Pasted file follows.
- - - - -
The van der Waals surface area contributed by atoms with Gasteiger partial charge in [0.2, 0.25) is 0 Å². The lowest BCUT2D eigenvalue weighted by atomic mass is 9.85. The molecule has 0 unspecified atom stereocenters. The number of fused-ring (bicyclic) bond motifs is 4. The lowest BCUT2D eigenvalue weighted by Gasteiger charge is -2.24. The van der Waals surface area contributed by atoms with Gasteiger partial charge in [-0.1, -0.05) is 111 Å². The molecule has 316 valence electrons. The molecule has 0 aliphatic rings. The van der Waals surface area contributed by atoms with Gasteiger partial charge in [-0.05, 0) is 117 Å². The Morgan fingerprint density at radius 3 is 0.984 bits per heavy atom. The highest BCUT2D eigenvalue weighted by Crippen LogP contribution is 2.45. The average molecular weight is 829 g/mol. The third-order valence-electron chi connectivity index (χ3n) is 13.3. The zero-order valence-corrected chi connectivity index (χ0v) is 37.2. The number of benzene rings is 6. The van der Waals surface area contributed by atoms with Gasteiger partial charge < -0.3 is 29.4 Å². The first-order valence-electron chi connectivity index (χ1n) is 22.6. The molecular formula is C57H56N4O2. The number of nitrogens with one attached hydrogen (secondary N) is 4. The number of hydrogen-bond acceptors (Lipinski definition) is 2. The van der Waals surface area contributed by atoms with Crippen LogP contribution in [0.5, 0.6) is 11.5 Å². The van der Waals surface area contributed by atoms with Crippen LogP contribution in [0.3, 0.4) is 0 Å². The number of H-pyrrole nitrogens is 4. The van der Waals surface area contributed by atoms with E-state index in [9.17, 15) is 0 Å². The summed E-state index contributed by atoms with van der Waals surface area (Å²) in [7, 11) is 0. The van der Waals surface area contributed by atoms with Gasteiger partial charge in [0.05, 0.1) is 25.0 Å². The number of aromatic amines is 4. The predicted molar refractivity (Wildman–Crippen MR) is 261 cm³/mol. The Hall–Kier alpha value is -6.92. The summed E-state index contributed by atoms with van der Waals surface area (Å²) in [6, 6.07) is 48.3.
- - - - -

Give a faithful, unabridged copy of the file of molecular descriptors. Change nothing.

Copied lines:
The van der Waals surface area contributed by atoms with Gasteiger partial charge in [0.2, 0.25) is 0 Å². The lowest BCUT2D eigenvalue weighted by atomic mass is 9.85. The molecule has 0 unspecified atom stereocenters. The number of fused-ring (bicyclic) bond motifs is 4. The lowest BCUT2D eigenvalue weighted by Gasteiger charge is -2.24. The van der Waals surface area contributed by atoms with Gasteiger partial charge in [-0.1, -0.05) is 111 Å². The molecule has 316 valence electrons. The molecule has 0 aliphatic rings. The van der Waals surface area contributed by atoms with Gasteiger partial charge in [-0.05, 0) is 117 Å². The Morgan fingerprint density at radius 3 is 0.984 bits per heavy atom. The highest BCUT2D eigenvalue weighted by Crippen LogP contribution is 2.45. The average molecular weight is 829 g/mol. The third-order valence-electron chi connectivity index (χ3n) is 13.3. The zero-order valence-corrected chi connectivity index (χ0v) is 37.2. The number of benzene rings is 6. The van der Waals surface area contributed by atoms with Gasteiger partial charge < -0.3 is 29.4 Å². The first-order valence-electron chi connectivity index (χ1n) is 22.6. The molecular formula is C57H56N4O2. The number of nitrogens with one attached hydrogen (secondary N) is 4. The number of hydrogen-bond acceptors (Lipinski definition) is 2. The van der Waals surface area contributed by atoms with Crippen LogP contribution in [0.5, 0.6) is 11.5 Å². The van der Waals surface area contributed by atoms with Crippen LogP contribution in [0.3, 0.4) is 0 Å². The number of H-pyrrole nitrogens is 4. The van der Waals surface area contributed by atoms with E-state index in [9.17, 15) is 0 Å². The summed E-state index contributed by atoms with van der Waals surface area (Å²) in [7, 11) is 0. The van der Waals surface area contributed by atoms with Gasteiger partial charge in [0.05, 0.1) is 25.0 Å². The number of aromatic amines is 4. The predicted molar refractivity (Wildman–Crippen MR) is 261 cm³/mol. The Hall–Kier alpha value is -6.92. The summed E-state index contributed by atoms with van der Waals surface area (Å²) in [6, 6.07) is 48.3.